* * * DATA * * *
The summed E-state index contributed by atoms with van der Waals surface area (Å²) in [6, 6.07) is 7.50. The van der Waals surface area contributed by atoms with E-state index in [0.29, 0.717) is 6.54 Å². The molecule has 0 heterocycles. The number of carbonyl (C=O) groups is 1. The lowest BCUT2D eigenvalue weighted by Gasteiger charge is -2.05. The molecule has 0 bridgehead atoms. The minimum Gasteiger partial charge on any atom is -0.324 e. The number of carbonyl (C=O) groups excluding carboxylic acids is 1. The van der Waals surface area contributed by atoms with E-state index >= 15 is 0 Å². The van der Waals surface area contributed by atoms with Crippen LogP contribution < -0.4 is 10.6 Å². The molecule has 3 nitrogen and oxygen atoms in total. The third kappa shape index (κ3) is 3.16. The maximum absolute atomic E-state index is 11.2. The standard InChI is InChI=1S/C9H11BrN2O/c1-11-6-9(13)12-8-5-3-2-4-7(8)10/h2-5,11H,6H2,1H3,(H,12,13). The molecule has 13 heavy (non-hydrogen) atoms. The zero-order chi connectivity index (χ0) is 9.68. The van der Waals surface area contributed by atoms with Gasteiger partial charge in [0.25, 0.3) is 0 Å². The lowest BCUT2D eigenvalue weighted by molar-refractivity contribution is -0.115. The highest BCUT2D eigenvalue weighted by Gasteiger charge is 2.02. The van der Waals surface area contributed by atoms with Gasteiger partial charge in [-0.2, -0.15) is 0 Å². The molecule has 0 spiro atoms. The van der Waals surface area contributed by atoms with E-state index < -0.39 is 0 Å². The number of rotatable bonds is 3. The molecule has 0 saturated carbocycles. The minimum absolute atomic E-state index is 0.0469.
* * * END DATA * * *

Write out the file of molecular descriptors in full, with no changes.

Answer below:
The summed E-state index contributed by atoms with van der Waals surface area (Å²) in [6, 6.07) is 7.50. The van der Waals surface area contributed by atoms with E-state index in [0.29, 0.717) is 6.54 Å². The molecule has 0 heterocycles. The number of carbonyl (C=O) groups is 1. The lowest BCUT2D eigenvalue weighted by Gasteiger charge is -2.05. The molecule has 0 bridgehead atoms. The minimum Gasteiger partial charge on any atom is -0.324 e. The number of carbonyl (C=O) groups excluding carboxylic acids is 1. The van der Waals surface area contributed by atoms with E-state index >= 15 is 0 Å². The van der Waals surface area contributed by atoms with Crippen LogP contribution < -0.4 is 10.6 Å². The molecule has 3 nitrogen and oxygen atoms in total. The third kappa shape index (κ3) is 3.16. The maximum absolute atomic E-state index is 11.2. The standard InChI is InChI=1S/C9H11BrN2O/c1-11-6-9(13)12-8-5-3-2-4-7(8)10/h2-5,11H,6H2,1H3,(H,12,13). The molecule has 13 heavy (non-hydrogen) atoms. The zero-order chi connectivity index (χ0) is 9.68. The van der Waals surface area contributed by atoms with Gasteiger partial charge in [0.25, 0.3) is 0 Å². The lowest BCUT2D eigenvalue weighted by molar-refractivity contribution is -0.115. The highest BCUT2D eigenvalue weighted by Gasteiger charge is 2.02. The van der Waals surface area contributed by atoms with Gasteiger partial charge in [-0.2, -0.15) is 0 Å². The molecule has 0 spiro atoms. The van der Waals surface area contributed by atoms with E-state index < -0.39 is 0 Å². The number of rotatable bonds is 3. The molecule has 0 saturated carbocycles. The minimum absolute atomic E-state index is 0.0469.